Daily Dose: Rangers sticking with Davis

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General manager Jon Daniels said Tuesday that the Rangers will stick
with Chris Davis and Derek Holland despite their respective struggles.
Davis is batting just .204 with an MLB-high 94 strikeouts in 206
at-bats, putting him on pace to break Mark Reynolds’ single-season
record of 204 with plenty of room to spare, but will get a chance to
right the ship because Daniels doesn’t want to “bail on him.”

Davis was never a good bet to hit .285 again, but striking out in 46
percent of his at-bats is absurd even for his standards and he almost
can’t help but make more contact going forward. If the Rangers truly
stick with him, Davis should be able to hit .250 or so with 15-20
homers over the final 100 games. He’s batting .375 with 12 homers and
nine doubles in 112 at-bats when he actually makes contact.

Daniels’ decision to stay with Holland is perhaps more surprising,
because unlike Davis he’s yet to experience any success in the majors.
Holland has a 6.63 ERA over 36.2 innings split between the rotation and
bullpen, but Daniels said that the plan is to “let Derek pitch every
fifth day and give him a chance to improve.” He’s a strong long-term
prospect, but may not be quite ready to thrive at 22 years old.

While the Rangers utilize their spot atop the AL West to show patience, here are some other notes from around baseball …

* John Smoltz’s final rehab start will come Wednesday at Triple-A
and he’s set to join the Red Sox’s rotation next Thursday versus the
Nationals. There have been tons of rumors about Boston shopping Brad
Penny to make room for Smoltz, but the Red Sox announced Tuesday that
they’ll put off the difficult decision by going with a six-man rotation for now.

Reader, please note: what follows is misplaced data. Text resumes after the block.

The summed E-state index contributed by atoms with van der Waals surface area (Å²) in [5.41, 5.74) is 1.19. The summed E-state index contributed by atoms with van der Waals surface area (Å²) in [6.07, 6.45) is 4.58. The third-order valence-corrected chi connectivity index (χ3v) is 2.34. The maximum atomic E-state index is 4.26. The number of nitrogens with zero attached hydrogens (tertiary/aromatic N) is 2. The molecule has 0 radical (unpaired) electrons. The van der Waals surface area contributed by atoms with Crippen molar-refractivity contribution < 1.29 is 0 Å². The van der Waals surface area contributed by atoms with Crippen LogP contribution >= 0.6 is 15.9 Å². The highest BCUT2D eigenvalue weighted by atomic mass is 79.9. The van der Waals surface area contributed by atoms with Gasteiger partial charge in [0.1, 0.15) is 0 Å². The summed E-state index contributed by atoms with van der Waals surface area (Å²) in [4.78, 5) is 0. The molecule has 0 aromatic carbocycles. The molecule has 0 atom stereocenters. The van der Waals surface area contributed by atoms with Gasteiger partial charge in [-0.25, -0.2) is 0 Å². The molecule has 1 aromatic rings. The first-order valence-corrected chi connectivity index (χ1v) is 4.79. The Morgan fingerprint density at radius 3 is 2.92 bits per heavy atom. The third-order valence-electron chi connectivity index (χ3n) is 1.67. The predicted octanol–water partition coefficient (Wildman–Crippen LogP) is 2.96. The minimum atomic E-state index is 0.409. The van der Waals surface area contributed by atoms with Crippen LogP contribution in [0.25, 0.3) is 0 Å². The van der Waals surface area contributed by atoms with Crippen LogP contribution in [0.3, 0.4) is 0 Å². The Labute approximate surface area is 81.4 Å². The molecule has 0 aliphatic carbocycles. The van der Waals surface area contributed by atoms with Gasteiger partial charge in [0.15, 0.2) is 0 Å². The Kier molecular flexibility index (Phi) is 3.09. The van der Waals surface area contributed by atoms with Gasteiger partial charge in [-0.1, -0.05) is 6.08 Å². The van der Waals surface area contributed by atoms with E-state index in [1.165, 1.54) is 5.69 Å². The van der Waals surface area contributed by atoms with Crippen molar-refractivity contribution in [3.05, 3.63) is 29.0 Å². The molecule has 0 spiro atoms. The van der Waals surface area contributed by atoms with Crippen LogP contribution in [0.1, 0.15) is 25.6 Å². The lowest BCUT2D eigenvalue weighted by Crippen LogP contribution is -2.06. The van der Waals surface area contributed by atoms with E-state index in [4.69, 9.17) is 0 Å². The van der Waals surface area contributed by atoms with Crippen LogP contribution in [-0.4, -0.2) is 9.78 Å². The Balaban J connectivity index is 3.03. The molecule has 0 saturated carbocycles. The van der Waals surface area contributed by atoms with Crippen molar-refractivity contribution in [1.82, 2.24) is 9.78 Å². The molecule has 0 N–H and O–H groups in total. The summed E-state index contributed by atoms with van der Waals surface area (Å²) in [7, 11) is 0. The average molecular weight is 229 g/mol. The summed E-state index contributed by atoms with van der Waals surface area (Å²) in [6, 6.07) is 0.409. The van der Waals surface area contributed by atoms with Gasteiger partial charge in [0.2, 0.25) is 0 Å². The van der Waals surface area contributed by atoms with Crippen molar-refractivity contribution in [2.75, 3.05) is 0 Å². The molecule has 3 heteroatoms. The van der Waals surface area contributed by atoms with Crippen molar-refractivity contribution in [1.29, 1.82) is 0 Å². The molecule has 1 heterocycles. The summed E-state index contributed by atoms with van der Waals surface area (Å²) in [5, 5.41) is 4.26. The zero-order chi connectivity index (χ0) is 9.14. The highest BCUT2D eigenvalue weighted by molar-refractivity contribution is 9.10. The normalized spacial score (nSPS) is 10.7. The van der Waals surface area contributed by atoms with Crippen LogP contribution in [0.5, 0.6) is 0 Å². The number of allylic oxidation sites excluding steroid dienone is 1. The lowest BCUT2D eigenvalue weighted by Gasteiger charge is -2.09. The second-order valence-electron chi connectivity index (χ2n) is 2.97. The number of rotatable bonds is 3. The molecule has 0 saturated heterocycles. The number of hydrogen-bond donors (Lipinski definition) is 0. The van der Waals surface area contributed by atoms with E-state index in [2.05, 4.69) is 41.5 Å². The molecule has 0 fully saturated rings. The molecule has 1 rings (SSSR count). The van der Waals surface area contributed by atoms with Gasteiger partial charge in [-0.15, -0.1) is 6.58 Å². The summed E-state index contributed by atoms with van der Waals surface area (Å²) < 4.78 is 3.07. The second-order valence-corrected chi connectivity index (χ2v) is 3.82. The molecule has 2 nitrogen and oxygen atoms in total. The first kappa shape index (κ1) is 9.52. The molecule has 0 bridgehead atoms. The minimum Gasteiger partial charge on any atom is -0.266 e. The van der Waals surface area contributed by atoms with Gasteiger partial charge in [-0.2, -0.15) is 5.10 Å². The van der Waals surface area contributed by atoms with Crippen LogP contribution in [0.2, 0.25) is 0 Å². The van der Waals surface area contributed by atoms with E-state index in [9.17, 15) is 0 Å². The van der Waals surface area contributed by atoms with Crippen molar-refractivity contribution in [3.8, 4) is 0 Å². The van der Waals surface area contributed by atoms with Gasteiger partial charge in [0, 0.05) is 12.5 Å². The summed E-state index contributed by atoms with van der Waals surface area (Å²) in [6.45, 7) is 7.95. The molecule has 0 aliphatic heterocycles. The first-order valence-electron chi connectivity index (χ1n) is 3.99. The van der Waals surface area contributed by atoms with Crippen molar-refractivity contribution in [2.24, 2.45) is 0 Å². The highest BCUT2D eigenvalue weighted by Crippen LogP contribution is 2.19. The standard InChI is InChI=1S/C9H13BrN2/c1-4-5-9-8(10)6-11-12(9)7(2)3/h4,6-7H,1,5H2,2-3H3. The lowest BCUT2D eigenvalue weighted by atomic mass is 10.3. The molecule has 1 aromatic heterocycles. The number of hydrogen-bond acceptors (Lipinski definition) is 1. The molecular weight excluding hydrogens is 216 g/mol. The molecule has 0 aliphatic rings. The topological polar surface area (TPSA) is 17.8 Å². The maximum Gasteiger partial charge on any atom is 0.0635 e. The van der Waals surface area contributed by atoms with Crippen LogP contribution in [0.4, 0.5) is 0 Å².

* David Ortiz went deep again Tuesday and narrowly missed a second
homer as he drove in a season-high three runs. Ortiz hit .185 while
homering once through the May, but has gone deep four times in 36
at-bats this month while bringing his OPS up from .570 to .663. His
season totals are still going to be ugly, but Ortiz is definitely
showing some serious signs of life again.

* For now at least Dontrelle Willis remains in the Tigers’ rotation
despite his 6.60 ERA, but manager Jim Leyland announced Tuesday that
his next scheduled start will be skipped. Willis has allowed 28 runs on
37 hits and 28 walks in 34 innings, including handing out eight free
passes in his last outing, and Zach Miner will get the call against the
Brewers this weekend.

* Ervin Santana was scratched from his Tuesday start with a sore
forearm, but is hoping to avoid the disabled list after an MRI exam
cleared him of any structural damage. Sean O’Sullivan pitched very well
in Santana’s place versus the Giants and will likely stick in the
rotation for however long he’s sidelined. Meanwhile, the plan to
replace Scot Shields with Kelvim Escobar has been put on hold for now.

AL Quick Hits: Torii Hunter (ribs) is planning to rejoin the
lineup Wednesday after losing a battle with the still-unbeaten outfield
wall … Travis Hafner homered and drove in three runs Tuesday for the
second straight game … Robinson Cano and Joe Mauer both had 4-for-4
nights Tuesday … Roy Halladay (groin) played catch Tuesday and is still
hoping to make his next scheduled start … Denard Span remained
sidelined Tuesday by an inner-ear infection, but the Twins got Michael
Cuddyer, Joe Crede, and Glen Perkins back … Felix Hernandez tossed a
two-hit shutout Tuesday in San Diego … Kenji Johjima (toe) is set to
begin a rehab stint at Triple-A this weekend … Gil Meche threw shutout